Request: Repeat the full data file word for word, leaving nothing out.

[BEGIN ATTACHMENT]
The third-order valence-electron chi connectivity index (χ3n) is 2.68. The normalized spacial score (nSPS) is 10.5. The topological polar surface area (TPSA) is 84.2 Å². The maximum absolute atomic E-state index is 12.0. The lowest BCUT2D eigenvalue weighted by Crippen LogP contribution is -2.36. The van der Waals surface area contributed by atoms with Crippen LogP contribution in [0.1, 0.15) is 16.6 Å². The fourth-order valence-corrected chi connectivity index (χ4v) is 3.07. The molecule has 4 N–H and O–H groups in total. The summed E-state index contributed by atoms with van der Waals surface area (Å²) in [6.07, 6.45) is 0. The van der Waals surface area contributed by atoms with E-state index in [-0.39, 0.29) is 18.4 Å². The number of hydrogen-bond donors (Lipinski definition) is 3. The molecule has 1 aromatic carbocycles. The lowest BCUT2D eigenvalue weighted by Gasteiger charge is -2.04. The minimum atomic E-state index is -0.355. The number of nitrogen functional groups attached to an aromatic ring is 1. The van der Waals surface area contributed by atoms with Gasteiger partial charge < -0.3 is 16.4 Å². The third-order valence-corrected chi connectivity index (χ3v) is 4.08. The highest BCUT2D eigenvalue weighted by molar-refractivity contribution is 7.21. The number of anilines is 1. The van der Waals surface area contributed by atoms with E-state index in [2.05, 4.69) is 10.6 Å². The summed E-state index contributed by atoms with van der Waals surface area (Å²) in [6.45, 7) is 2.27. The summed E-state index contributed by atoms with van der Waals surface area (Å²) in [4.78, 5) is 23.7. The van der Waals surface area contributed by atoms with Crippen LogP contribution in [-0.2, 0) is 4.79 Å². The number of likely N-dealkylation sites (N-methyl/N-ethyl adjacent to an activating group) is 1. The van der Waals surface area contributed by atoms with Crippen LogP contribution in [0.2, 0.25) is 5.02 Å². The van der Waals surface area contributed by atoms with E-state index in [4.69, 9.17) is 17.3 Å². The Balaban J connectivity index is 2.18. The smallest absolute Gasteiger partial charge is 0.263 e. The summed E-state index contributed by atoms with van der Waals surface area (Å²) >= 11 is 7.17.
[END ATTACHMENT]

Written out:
The third-order valence-electron chi connectivity index (χ3n) is 2.68. The normalized spacial score (nSPS) is 10.5. The topological polar surface area (TPSA) is 84.2 Å². The maximum absolute atomic E-state index is 12.0. The lowest BCUT2D eigenvalue weighted by Crippen LogP contribution is -2.36. The van der Waals surface area contributed by atoms with Crippen LogP contribution in [0.1, 0.15) is 16.6 Å². The fourth-order valence-corrected chi connectivity index (χ4v) is 3.07. The molecule has 4 N–H and O–H groups in total. The summed E-state index contributed by atoms with van der Waals surface area (Å²) in [6.07, 6.45) is 0. The van der Waals surface area contributed by atoms with E-state index in [-0.39, 0.29) is 18.4 Å². The number of hydrogen-bond donors (Lipinski definition) is 3. The molecule has 1 aromatic carbocycles. The lowest BCUT2D eigenvalue weighted by Gasteiger charge is -2.04. The minimum atomic E-state index is -0.355. The number of nitrogen functional groups attached to an aromatic ring is 1. The van der Waals surface area contributed by atoms with Gasteiger partial charge < -0.3 is 16.4 Å². The third-order valence-corrected chi connectivity index (χ3v) is 4.08. The highest BCUT2D eigenvalue weighted by molar-refractivity contribution is 7.21. The number of anilines is 1. The van der Waals surface area contributed by atoms with E-state index in [2.05, 4.69) is 10.6 Å². The summed E-state index contributed by atoms with van der Waals surface area (Å²) in [6.45, 7) is 2.27. The summed E-state index contributed by atoms with van der Waals surface area (Å²) in [4.78, 5) is 23.7. The van der Waals surface area contributed by atoms with Crippen LogP contribution in [-0.2, 0) is 4.79 Å². The number of likely N-dealkylation sites (N-methyl/N-ethyl adjacent to an activating group) is 1. The van der Waals surface area contributed by atoms with Crippen LogP contribution in [0.2, 0.25) is 5.02 Å². The van der Waals surface area contributed by atoms with E-state index in [4.69, 9.17) is 17.3 Å². The Balaban J connectivity index is 2.18. The smallest absolute Gasteiger partial charge is 0.263 e. The summed E-state index contributed by atoms with van der Waals surface area (Å²) >= 11 is 7.17.